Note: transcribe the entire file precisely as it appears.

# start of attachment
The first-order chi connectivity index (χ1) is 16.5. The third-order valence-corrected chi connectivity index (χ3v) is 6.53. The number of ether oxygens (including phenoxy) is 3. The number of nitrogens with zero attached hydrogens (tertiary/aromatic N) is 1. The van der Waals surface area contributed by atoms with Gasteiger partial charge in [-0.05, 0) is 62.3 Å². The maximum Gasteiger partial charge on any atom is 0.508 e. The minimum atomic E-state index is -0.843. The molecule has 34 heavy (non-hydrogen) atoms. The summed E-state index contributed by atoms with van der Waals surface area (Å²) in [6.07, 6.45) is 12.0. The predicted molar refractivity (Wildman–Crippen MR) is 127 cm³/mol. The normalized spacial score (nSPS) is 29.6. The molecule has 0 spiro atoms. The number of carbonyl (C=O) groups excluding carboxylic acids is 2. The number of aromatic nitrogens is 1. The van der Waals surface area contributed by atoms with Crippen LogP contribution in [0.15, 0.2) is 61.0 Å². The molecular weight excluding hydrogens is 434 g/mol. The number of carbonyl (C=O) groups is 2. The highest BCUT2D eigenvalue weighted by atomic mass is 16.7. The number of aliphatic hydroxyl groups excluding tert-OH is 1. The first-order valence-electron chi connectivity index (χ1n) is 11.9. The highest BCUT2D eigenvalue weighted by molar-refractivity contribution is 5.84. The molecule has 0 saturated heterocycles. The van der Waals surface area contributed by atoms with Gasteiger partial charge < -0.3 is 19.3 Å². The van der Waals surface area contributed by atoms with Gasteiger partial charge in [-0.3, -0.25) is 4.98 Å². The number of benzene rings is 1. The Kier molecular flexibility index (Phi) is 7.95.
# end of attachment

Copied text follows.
The first-order chi connectivity index (χ1) is 16.5. The third-order valence-corrected chi connectivity index (χ3v) is 6.53. The number of ether oxygens (including phenoxy) is 3. The number of nitrogens with zero attached hydrogens (tertiary/aromatic N) is 1. The van der Waals surface area contributed by atoms with Gasteiger partial charge in [-0.05, 0) is 62.3 Å². The maximum Gasteiger partial charge on any atom is 0.508 e. The minimum atomic E-state index is -0.843. The molecule has 34 heavy (non-hydrogen) atoms. The summed E-state index contributed by atoms with van der Waals surface area (Å²) in [6.07, 6.45) is 12.0. The predicted molar refractivity (Wildman–Crippen MR) is 127 cm³/mol. The normalized spacial score (nSPS) is 29.6. The molecule has 0 spiro atoms. The number of carbonyl (C=O) groups excluding carboxylic acids is 2. The number of aromatic nitrogens is 1. The van der Waals surface area contributed by atoms with Crippen LogP contribution in [0.15, 0.2) is 61.0 Å². The molecular weight excluding hydrogens is 434 g/mol. The number of carbonyl (C=O) groups is 2. The highest BCUT2D eigenvalue weighted by atomic mass is 16.7. The number of aliphatic hydroxyl groups excluding tert-OH is 1. The first-order valence-electron chi connectivity index (χ1n) is 11.9. The highest BCUT2D eigenvalue weighted by molar-refractivity contribution is 5.84. The molecule has 0 saturated heterocycles. The van der Waals surface area contributed by atoms with Gasteiger partial charge < -0.3 is 19.3 Å². The van der Waals surface area contributed by atoms with Gasteiger partial charge in [-0.3, -0.25) is 4.98 Å². The number of benzene rings is 1. The Kier molecular flexibility index (Phi) is 7.95.